Cook's t-Branch Device Evaluated for EVAR of Acute TAAA
December 13, 2017—The outcomes of endovascular aneurysm repair (EVAR) for acute thoracoabdominal aortic aneurysms (TAAAs) and the applicability of the off-the-shelf (OTS) Zenith t-Branch multibranched stent graft (Cook Medical) were reported by Chiara Mascoli, MD, et al in European Journal of Vascular and Endovascular Surgery (EJVES).
The investigators conducted an investigation of a prospectively maintained database to identify all patients who underwent EVAR for acute TAAA between September 2012 (when the first nonelective t-Branch case was performed) and November 2015. Early and medium-term outcomes were analyzed. Survival and reintervention–free survival were calculated by Kaplan-Meier analysis.
As summarized in EJVES, a total of 39 patients (27 men; mean age, 72 ± 8 years) were treated for acute symptomatic (n = 29) or ruptured (n = 10) TAAAs (20 anatomical extent I–III, 19 extent IV). Fourteen patients had mycotic aneurysms. The mean aneurysm diameter was 80 ± 20 mm. The mean follow-up was 21.4 ± 15.4 months. Surgeon-modified fenestrated EVAR was performed in 24 patients, chimney/periscope EVAR in two, and t-Branch in 13 (33%) patients. Aortic coverage was > 40 mm above the coeliac axis in all patients. A total of 127 target vessels were preserved (mean, 3.3 per patient) and two occluded within 30 days.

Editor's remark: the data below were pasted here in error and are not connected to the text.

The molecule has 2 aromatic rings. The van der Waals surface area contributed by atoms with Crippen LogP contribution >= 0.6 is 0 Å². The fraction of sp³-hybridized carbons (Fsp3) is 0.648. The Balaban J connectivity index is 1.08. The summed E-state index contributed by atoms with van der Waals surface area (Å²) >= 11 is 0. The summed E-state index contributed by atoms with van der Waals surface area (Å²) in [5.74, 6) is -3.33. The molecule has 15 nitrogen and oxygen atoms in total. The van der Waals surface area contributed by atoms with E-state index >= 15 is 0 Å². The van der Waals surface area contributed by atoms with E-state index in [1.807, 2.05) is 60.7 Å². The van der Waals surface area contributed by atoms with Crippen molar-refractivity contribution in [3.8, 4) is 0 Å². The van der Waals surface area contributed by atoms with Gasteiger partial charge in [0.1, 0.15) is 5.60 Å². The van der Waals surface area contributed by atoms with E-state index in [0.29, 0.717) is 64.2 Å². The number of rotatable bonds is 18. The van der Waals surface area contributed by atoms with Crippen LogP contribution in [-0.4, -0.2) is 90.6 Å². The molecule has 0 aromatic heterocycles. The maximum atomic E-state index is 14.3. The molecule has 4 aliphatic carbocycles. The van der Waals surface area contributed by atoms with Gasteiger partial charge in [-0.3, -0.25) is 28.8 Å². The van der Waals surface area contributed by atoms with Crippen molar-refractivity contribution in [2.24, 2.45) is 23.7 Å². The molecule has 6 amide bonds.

The investigators reported that the 30-day mortality rate was 26%. Four (10%) patients developed spinal cord ischemia: two with paraplegia died within 30 days, and two with paraparesis recovered completely with blood pressure manipulation and cerebrospinal fluid drainage. Estimated overall survival at 12 and 24 months was 71.8% ± 7.2% and 63.2% ± 7.9%, respectively. Estimated freedom from reintervention at 12 and 24 months was 93% ± 4.8% and 85.3% ± 6.8%, respectively.
The investigators concluded that EVAR for acute TAAA is associated with acceptable early and midterm results in patients who have no other treatment options. However, only one-third of these patients were suitable for the t-Branch device, indicating that further advances in device design are required to treat the majority of acute TAAA patients with commercially available OTS technology, advised the investigators in EJVES.